All businesses are at risk of cybersecurity threats, not just large-scale enterprises. For small businesses in particular, the risk of cybercrime from a computer virus, malware or ransomware is very real, given that many don’t have dedicated IT support services in place.
In the year ending June 2021, the Australian Cyber Security Centre (ACSC) recorded cybercrime losses to Australian businesses of $33 billion. It’s critical as a business to understand the risk, and to take steps to protect yourself, your employees and your business data.
What’s the difference between a computer virus and malware?
These terms are often used interchangeably, but malware is the catch-all name for any kind of malicious software that tries to insert itself into a computer or network to gain malicious control or cause damage. A computer virus is a type of malware.
Malware is goal-oriented, and will generally seek to achieve the following objectives:
- Gain control over computers in order to launch network denial-of-service (DoS) attacks
- Infect user devices to use them for the attackers’ own purposes (such as mining cryptocurrency)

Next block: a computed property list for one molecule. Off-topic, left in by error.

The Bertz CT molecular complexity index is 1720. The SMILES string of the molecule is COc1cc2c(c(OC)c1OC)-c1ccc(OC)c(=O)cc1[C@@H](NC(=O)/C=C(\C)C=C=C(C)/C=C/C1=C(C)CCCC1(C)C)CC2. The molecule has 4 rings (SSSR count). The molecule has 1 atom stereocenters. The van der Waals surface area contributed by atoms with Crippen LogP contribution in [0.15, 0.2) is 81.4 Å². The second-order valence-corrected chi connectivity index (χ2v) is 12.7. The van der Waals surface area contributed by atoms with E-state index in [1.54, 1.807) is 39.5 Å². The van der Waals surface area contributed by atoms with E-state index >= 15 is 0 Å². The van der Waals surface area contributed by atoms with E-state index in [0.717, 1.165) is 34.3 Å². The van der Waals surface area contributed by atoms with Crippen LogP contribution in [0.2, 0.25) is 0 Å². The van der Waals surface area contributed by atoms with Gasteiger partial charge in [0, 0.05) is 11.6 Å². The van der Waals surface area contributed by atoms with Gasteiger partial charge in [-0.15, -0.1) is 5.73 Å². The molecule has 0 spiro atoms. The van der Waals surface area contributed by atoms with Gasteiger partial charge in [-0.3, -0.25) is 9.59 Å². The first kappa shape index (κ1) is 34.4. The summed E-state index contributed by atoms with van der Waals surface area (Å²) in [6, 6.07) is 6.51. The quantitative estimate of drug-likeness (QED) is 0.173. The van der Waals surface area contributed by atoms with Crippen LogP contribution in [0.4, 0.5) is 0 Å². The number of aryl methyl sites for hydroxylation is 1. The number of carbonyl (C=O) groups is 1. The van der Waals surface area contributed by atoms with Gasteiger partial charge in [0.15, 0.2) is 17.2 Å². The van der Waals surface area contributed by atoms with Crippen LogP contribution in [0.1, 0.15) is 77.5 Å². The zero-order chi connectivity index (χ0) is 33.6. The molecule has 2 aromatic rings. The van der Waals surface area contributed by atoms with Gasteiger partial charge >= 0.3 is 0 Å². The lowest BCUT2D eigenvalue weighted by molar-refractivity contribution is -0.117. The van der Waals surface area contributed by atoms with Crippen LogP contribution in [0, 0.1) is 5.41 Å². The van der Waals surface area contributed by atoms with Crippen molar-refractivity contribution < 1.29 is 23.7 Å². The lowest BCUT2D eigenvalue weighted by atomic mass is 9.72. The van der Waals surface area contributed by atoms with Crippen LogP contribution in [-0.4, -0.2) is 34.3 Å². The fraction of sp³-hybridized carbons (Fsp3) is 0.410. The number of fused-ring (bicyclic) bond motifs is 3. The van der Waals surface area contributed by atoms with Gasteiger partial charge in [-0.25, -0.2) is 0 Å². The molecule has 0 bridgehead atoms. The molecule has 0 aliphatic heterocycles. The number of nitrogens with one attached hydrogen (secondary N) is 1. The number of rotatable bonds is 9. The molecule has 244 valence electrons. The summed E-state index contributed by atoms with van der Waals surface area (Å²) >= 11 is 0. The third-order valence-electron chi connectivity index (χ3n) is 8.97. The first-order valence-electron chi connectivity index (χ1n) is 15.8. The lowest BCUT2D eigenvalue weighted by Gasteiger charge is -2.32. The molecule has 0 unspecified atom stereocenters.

- Steal financial data and sensitive access details
- Facilitate identity theft, by tricking users into submitting personal data such as bank and social media logins
- Push advertising (think pop-ups!) which, while they may be only irritating, can be very hard to remove
What are the common types of malware?
A computer virus is a type of malware; it’s malicious code that’s designed to spread and alter how your computer works by corrupting, destroying or stealing your data. A computer virus can often be attached to a legitimate document or program on a removable drive or in an email.
Common types of viruses include:
- An executable file infector (.exe file) on a Windows PC that digs into other files to spread, much like how a flu virus spreads through humans. When you run the program, it causes the virus to spread and infect any other computers or devices on the same network